Cities in Africa are at crossroads. Climate change-induced events are sweeping away a substantial amount of urban infrastructure. The agony of climate-induced disasters continues to intensify. Many governments have grappled with this critical issue for many decades. Between 2010 and 2022, climate disasters have plagued southern African countries and ravaged entire cities. For example, in the aftermath of Cyclone Idai in March 2019, 90% of Beira city in Mozambique was destroyed, leaving a trail of infrastructure and service damage. The same cyclone also caused severe infrastructure and property damage, including the loss of lives in some parts of Zimbabwe, Malawi, and South Africa. While governments and other stakeholders were trying to deal with the effects of cyclone Idai, just six weeks later Cyclone Kenneth hit the region with the same ferocity and intensity. The impacts of Cyclone Idai and Kenneth were immense, as evident from the 93 health facilities, 3,504 classrooms, and 223,947 houses destroyed in Mozambique, which left 2.5 million people and 1.3 children in need of humanitarian assistance. The destruction of public infrastructure and services disproportionately affects the poor and marginalised communities residing in what Oren Yiftachel terms as grey spaces, which are characterised by their position in the shadow of the formal city and face destruction, evictions, and death.
Consider South Africa, which is one of the richest countries in Africa. In 2018, climate change-induced flooding destroyed most parts of KwaZulu-Natal. This situation revealed that both the “planned” and “unplanned”, “formal” and “informal” areas, especially in the City of Durban in the eThekwini Metropolitan Municipality area, were severely affected by these floods. While this area was still recovering from the 2018 debacle, a major catastrophe happened on April 11, 2022, which has been described as the worst flooding disaster in the history of South Africa.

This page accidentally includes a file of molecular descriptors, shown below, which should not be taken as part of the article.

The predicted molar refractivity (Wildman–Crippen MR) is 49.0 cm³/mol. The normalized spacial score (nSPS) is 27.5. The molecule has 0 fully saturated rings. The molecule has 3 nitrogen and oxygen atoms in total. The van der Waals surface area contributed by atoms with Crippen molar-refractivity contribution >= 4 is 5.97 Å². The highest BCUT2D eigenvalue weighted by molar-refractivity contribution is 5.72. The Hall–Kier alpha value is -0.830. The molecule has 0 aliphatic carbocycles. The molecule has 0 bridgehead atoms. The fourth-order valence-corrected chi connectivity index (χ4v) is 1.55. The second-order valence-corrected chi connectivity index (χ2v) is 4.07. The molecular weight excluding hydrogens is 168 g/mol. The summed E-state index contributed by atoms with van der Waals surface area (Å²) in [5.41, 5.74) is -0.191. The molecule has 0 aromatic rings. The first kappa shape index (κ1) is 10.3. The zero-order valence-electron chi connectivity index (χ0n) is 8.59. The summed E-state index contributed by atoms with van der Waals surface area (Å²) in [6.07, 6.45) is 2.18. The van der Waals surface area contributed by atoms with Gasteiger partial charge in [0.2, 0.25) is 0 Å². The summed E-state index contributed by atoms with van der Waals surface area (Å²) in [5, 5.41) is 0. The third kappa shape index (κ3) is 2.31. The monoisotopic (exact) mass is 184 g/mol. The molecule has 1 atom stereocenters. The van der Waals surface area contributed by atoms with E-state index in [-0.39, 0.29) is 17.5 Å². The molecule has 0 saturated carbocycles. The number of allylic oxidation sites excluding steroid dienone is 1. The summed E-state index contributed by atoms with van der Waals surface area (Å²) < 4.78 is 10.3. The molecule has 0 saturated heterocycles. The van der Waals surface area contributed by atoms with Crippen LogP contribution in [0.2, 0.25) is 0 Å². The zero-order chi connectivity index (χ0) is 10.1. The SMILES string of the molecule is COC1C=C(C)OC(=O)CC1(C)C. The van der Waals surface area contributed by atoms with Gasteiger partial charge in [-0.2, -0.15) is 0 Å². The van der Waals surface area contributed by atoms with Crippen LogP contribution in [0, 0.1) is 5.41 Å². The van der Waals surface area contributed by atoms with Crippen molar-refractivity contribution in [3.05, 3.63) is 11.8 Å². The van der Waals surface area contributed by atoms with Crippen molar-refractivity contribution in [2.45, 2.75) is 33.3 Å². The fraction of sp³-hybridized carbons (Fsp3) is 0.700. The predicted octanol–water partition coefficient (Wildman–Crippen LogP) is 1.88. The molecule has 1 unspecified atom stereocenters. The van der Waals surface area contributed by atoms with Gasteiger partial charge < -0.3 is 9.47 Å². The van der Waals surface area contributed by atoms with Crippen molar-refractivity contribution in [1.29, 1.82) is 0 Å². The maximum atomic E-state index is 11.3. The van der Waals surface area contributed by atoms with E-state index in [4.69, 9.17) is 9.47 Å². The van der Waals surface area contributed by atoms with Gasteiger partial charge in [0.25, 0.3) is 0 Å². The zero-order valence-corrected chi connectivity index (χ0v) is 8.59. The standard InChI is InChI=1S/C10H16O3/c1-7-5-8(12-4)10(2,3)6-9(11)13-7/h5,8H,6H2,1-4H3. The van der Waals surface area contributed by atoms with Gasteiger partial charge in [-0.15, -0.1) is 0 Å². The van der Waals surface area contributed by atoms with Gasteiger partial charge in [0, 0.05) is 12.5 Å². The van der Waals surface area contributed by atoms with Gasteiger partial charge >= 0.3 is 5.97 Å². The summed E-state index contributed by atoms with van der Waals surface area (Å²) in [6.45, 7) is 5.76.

In this regard, we question the recurrence of these endemic flooding incidences in the South African context, with reference to the City of Durban as a case to understand the intricacies and nuances of these occurrences through the lens of urban planning. We situate the discussion around the “climate apartheid” thesis, considering how flooding events disproportionately affect the black urban poor. We argue that these flood disasters are “wicked problems” that urban planners fail to address adequately. We further posit that because the wickedness of the problems is rooted in climate–apartheid, which Morgan McCordick calls an uneven distribution of the climate crisis, the material impacts across discrete populations, whether they are separated by wealth, sovereign borders, or race, the manifestation is not incidental, but a logical outcome of the racialised historical processes that produced the climate crises.
Climate apartheid, therefore, has a negative societal impact, especially on the black poor because the mutation of flood disasters that strike with ferocity and without warning presents a crisis on top of a crisis, which urban planners in South Africa are not able to handle. This incapacity of urban planners—who do not engage in practical and effective future-orientated strategic planning in anticipation of disasters—is first seen in the vulnerability of the poor who are mostly black and usually reside in the “shadow of the city” and whose homes are swept away when disasters occur. In our interviews, more than 50 people asked themselves, “How do we rebuild when the ground itself is no longer there?” Indeed, the city sweeps the poor away right under the noses of urban planners. Second, the provision of basic services is skewed, compromising the adaptive capacity of the poor who are also the least prioritised when it comes to flood disaster risk management by local governments. It is evident that the local governments of KwaZulu-Natal have no working mitigation strategies for events caused by climate change.